Archive for Managing
The Baltimore Orioles have just fired their manager, Sam Perlozzo, after holding the position for a little more than one full season. Perlozzo took over the team on an interim basis in August 2005, and was awarded the permanent position after the season.
Perlozzo took over a team that hadn’t had a winning season since 1997 and didn’t appear to be close to getting its act back together. In 2006 the team won only 70 games, four fewer than the previous season. This season the Orioles are on pace to win 68 games. However, the team’s run differential indicates the Orioles are playing better than their record: their Pythagorean record has them on pace for 77 wins. 77 wins isn’t a good team, but I’m not sure much of this is Perlozzo’s fault. (I want to acknowledge that some people have argued that deviations in wins from Pythagorean projections measure some level of managerial skill. I am not convinced of this.)
Perlozzo took over a pretty poor club and has not had much time to right the ship. Furthermore, Perlozzo’s good buddy Leo Mazzone seems to have improved the pitching staff after a tough first season. I suspect Mazzone will not stick around, because the main reason he came to Baltimore was to work with his good friend Perlozzo. I don’t understand the need for such a hasty decision. Unless the manager is actively doing damage, managerial stability has some value.
Perlozzo might be a rotten manager, I really don’t know, but considering Joe Girardi as a replacement shows that the O’s lack decision-makers who understand the game. Speaking of actively doing damage, Girardi was fired by the Marlins, despite the fact that he won the manager of the year award, because he couldn’t get along with the owner and GM. Girardi won the award is that the Marlins were not expected to win many games, yet the team was competitive most of the season. The voters surmised Girardi must be the reason, but the voters missed that the Marlins success had much more to do with the front office than its manager. Without Girardi, the Marlins are on a pace to win about the same number of games they won last year. In my book, I find Florida to be the best managed organization in baseball before Girardi even showed up. The Marlins were happy to let Girardi go because they knew he had little to do with the team’s success. Looks like the O’s are going after the next hot thing without really thinking about it.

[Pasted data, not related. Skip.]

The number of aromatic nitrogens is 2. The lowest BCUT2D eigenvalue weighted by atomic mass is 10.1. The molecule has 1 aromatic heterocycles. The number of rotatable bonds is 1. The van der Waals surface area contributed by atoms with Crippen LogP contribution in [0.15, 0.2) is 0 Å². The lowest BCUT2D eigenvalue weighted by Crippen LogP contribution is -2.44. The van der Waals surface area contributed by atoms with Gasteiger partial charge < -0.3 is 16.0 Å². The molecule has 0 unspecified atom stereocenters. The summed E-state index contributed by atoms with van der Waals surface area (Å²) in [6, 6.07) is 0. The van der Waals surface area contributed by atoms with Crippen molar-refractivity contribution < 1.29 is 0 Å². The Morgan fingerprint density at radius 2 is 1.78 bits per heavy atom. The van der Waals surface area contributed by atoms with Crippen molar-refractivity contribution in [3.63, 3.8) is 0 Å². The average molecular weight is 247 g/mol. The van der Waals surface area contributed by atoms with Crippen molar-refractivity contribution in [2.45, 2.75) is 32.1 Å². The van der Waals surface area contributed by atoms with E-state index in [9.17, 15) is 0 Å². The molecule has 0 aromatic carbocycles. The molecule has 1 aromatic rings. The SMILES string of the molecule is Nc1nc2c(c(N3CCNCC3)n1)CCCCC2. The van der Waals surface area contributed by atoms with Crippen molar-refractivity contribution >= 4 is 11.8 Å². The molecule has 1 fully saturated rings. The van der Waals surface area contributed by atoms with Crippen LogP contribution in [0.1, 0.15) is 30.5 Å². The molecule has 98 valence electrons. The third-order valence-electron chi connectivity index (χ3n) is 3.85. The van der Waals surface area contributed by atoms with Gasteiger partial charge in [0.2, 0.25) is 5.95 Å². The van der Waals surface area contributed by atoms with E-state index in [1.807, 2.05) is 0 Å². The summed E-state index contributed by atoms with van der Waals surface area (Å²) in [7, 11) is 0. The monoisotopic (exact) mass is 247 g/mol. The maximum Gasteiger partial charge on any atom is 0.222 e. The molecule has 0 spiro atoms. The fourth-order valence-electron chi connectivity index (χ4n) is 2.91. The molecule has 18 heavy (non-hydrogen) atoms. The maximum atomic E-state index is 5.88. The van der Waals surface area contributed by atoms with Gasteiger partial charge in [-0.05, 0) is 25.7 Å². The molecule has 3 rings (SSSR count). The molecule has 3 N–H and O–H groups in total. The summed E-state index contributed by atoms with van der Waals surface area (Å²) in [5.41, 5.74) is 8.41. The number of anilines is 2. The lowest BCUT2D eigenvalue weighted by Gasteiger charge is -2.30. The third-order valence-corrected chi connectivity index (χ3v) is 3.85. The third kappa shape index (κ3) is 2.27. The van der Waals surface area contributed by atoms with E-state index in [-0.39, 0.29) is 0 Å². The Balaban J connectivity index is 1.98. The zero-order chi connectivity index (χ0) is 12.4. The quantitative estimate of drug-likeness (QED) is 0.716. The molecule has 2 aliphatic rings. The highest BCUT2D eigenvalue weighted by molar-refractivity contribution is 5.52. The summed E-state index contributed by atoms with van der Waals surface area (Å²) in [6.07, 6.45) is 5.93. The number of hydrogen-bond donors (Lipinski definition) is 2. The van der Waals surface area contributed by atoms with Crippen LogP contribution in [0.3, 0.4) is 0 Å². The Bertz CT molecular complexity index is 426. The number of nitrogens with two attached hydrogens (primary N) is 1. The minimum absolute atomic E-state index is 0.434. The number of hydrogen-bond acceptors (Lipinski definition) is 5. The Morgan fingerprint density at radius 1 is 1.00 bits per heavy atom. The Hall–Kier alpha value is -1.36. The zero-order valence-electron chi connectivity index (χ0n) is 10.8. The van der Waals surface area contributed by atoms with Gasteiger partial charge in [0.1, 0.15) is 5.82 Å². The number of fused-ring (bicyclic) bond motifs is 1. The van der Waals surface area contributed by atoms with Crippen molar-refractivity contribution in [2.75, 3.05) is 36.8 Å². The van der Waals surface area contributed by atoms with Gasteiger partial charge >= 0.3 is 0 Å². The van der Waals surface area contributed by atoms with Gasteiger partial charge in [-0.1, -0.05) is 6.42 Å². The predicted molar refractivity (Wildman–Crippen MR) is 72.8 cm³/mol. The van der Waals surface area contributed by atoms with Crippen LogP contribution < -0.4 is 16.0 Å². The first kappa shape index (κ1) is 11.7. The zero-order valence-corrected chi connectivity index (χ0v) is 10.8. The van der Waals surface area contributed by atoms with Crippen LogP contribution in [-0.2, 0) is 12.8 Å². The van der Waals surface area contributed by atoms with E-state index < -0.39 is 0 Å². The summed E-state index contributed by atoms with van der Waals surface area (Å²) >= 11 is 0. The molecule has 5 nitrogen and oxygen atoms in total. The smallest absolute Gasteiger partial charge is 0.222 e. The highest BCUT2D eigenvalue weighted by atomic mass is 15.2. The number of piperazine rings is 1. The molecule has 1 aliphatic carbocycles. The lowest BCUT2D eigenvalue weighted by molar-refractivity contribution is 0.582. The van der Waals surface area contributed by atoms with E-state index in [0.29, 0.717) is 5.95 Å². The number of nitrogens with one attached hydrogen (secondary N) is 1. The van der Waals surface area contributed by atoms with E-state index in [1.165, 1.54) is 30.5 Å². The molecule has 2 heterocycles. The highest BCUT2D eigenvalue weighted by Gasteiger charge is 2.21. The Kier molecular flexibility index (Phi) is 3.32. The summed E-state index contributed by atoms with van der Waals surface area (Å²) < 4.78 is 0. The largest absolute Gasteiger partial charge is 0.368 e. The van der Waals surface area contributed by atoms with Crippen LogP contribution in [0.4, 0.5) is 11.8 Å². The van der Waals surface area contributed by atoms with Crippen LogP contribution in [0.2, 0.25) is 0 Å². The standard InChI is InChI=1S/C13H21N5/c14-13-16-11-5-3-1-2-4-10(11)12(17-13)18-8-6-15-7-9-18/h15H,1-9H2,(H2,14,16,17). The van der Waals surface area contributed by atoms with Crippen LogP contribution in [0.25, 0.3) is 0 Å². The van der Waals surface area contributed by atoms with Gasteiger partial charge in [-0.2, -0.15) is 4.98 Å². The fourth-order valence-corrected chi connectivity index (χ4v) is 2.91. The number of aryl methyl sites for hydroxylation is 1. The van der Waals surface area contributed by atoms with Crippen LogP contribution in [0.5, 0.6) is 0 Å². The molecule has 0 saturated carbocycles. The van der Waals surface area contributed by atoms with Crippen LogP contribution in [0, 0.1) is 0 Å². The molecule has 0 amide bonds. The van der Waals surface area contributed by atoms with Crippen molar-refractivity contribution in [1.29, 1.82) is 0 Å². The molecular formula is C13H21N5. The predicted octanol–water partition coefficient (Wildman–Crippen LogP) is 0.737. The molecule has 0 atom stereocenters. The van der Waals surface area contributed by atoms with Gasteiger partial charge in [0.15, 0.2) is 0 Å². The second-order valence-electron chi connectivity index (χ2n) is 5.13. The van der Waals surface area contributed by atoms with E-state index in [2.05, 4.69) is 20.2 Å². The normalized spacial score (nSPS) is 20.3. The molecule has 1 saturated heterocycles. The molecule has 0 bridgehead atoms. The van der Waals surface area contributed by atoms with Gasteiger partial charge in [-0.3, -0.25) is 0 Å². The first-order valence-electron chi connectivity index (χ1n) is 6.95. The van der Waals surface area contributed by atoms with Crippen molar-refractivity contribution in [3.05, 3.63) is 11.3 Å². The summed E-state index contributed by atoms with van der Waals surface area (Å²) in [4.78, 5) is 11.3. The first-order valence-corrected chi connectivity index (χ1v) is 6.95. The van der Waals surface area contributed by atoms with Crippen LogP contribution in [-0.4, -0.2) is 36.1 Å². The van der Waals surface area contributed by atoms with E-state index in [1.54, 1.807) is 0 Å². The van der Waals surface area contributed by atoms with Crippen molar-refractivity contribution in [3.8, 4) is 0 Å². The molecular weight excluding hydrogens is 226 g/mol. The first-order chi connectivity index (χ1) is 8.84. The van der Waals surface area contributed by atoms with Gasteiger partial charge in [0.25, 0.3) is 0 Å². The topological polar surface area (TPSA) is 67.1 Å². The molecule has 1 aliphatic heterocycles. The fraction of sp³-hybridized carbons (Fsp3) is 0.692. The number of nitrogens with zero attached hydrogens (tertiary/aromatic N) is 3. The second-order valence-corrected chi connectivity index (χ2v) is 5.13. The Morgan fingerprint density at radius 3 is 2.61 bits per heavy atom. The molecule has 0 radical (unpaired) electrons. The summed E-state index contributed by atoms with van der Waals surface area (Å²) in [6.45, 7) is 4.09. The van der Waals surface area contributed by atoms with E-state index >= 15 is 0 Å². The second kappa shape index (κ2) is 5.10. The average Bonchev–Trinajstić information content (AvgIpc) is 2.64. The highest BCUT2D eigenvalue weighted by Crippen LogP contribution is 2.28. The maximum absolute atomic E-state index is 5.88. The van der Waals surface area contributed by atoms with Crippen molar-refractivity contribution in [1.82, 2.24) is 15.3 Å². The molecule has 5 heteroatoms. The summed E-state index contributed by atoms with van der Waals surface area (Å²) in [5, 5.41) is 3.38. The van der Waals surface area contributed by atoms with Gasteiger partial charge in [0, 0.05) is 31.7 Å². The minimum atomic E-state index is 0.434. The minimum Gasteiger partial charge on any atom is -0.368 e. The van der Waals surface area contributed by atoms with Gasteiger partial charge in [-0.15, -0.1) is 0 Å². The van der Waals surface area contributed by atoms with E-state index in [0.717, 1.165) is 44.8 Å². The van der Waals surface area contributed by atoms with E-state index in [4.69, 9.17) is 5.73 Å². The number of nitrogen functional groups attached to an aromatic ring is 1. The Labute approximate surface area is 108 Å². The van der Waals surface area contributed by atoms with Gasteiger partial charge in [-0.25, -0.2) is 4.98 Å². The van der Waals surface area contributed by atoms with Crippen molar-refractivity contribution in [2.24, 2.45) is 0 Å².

I actually have some personal experience with this which I will share. Soon after the Orioles hired Mazzone, I received many media inquiries. A few of the journalists who contacted me said that the Orioles had mentioned my study to them as evidence of what a great pitching coach Mazzone is. Now, I’m happy that the O’s felt this way, but I thought it was odd that they were basing their decisions off of a study I posted on the internet without even contacting me. Wouldn’t you want to talk to me first if you were thinking of making this move because of brief study I posted? I didn’t even get an e-mail. My consulting fees are far less than what it costs to buy out a coach. I don’t mean to suggest that my study was the main reason they made their decision—I have no doubt that Perlozzo’s influence was much stronger than mine, and it’s not like it was a secret that Mazzone was good at his job—but I found the mention a bit odd.
So, when the O’s decided to can a manager in the midst of a losing streak, I was not surprised. Another short-sighted decision by an franchise that continues to blunder it’s way to the bottom of the division. I wonder if they would be willing to take Willie Harris for Daniel Cabrera.